In one embodiment, a system includes a first network, a second network, and a core network connecting the first network to the second network. The first network includes a first set of two or more network devices, wherein the first network has a first spanning tree associated therewith. Similarly, the second network includes a second set of two or more network devices, wherein the second network has a second spanning tree associated therewith, wherein the second spanning tree is separate from the first spanning tree.

Description

    BACKGROUND
  • 1. Technical Field
  • The present disclosure relates generally to methods and apparatus for providing redundancy within physically separate networks through the use of separate spanning trees.
  • 2. Description of the Related Art
  • Today, companies often have offices that are geographically dispersed. Each of these geographical locations typically supports a separate physical network. Each of these networks may provide access to data, applications, and other network resources. Such a network may be referred to as a “data center.”
  • In order to support communication among multiple geographically dispersed networks, companies often support a single Virtual Local Area Network (VLAN). In order to support communication among the geographically dispersed networks, a single spanning tree generated via the Spanning Tree Protocol (STP) is often deployed for the VLAN over the geographically dispersed networks.
  • With the increase of globally dispersed offices, the number of data centers is increasing. Unfortunately, the STP may not be reliable over a large number of hops and logical interfaces.
  • BRIEF DESCRIPTION OF THE DRAWINGS
  • FIG. 1 is a block diagram illustrating an example network in which various embodiments of the invention may be implemented.
  • FIG. 2 is a diagram illustrating an example communication protocol that may be implemented by primary and backup network devices in accordance with various embodiments.
  • FIG. 3 is a transaction flow diagram illustrating an example communication protocol that may be implemented by primary and backup network devices in accordance with various embodiments.
  • FIG. 4 is a diagrammatic representation of an example network device in which various embodiments may be implemented.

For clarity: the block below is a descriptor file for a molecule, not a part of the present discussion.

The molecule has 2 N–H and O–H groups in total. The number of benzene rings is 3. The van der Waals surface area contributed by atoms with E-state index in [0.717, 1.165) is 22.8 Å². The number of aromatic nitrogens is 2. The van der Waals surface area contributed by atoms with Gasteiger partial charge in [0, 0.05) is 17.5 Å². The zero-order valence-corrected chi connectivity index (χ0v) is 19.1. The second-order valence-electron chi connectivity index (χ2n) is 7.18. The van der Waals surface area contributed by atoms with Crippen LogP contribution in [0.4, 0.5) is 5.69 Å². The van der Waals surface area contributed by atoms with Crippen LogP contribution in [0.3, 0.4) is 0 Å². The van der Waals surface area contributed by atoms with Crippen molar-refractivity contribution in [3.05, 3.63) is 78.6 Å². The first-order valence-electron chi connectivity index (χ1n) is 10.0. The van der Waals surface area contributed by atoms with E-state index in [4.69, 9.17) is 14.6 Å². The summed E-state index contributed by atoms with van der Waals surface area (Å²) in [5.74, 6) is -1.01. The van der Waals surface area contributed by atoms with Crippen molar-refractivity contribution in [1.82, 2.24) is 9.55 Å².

• DESCRIPTION OF EXAMPLE EMBODIMENTS
  • In the following description, numerous specific details are set forth in order to provide a thorough understanding of the disclosed embodiments. It will be obvious, however, to one skilled in the art, that the disclosed embodiments may be practiced without some or all of these specific details. In other instances, well-known process steps have not been described in detail in order not to unnecessarily obscure the disclosed embodiments.
  • Overview
  • In one embodiment, a system includes a first network, a second network, and a core network connecting the first network to the second network. The first network includes a first set of two or more network devices, wherein the first network has a first spanning tree associated therewith. Similarly, the second network includes a second set of two or more network devices, wherein the second network has a second spanning tree associated therewith, wherein the second spanning tree is separate from the first spanning tree.
  • Specific Example Embodiments
  • Adding redundancy to an extended layer 2 network (e.g., Ethernet network) is typically accomplished through the use of a spanning tree to keep the topology free from loops. The Spanning Tree Protocol (STP) is an Open System Interconnection (OSI) layer-2 protocol that ensures a loop-free topology for any bridged LAN. STP allows a network design to include redundant links to provide automatic backup paths if an active link fails, without the danger of bridge loops that may be created by backup links, or the need for manual enabling/disabling of these backup links. It is important to prevent bridge loops, since they result in flooding the network.
  • Generally, the STP creates a spanning tree within a mesh network of connected Layer-2 bridges (e.g., Ethernet switches), and disables those links that are not part of the tree, leaving a single active path between any two network nodes.
  • There are a number of problems associated with the use of a single spanning tree in association with an extended Layer 2 network that spans multiple remote locations. Specifically, the STP does not provide robustness for large scale Layer 2 deployments. By means of exchanging bridge protocol data units (BPDUs) between network devices (e.g., bridges), the STP elects the ports that eventually forward or block traffic.
  • Conservative default values for the STP timers typically impose a maximum network diameter of seven hops. Therefore, two bridges cannot be more than seven hops away from each other. When a BPDU propagates from the root bridge of the spanning tree toward leave bridges of the spanning tree, an age provided in an age field of the BPDU increments each time the BPDU traverses a bridge. Eventually, the bridge discards the BPDU when the age exceeds the maximum age. Accordingly, convergence of the spanning tree will be affected if the root bridge is too far away from some bridges in the network.
  • An aggressive value for the maximum age parameter and the forward delay can lead to a very unstable STP topology. In such cases, the loss of some BPDUs can cause a loop to appear.
  • Network stability may be compromised as a result of slow response to network failures (slow convergence). Specifically, the STP is not built to accommodate link flapping conditions, high error rates, uni-directional failures or non report of loss of signal. These typical and frequent problems associated with long and medium distance links could lead to STP slow convergence or instability.
  • One of the reasons for multiple network sites such as multi-site data centers is disaster recovery. However, as data centers typically need Layer 2 connectivity, failure in one data center can affect other data centers, which could potentially lead to a black-out of all data centers at the same time.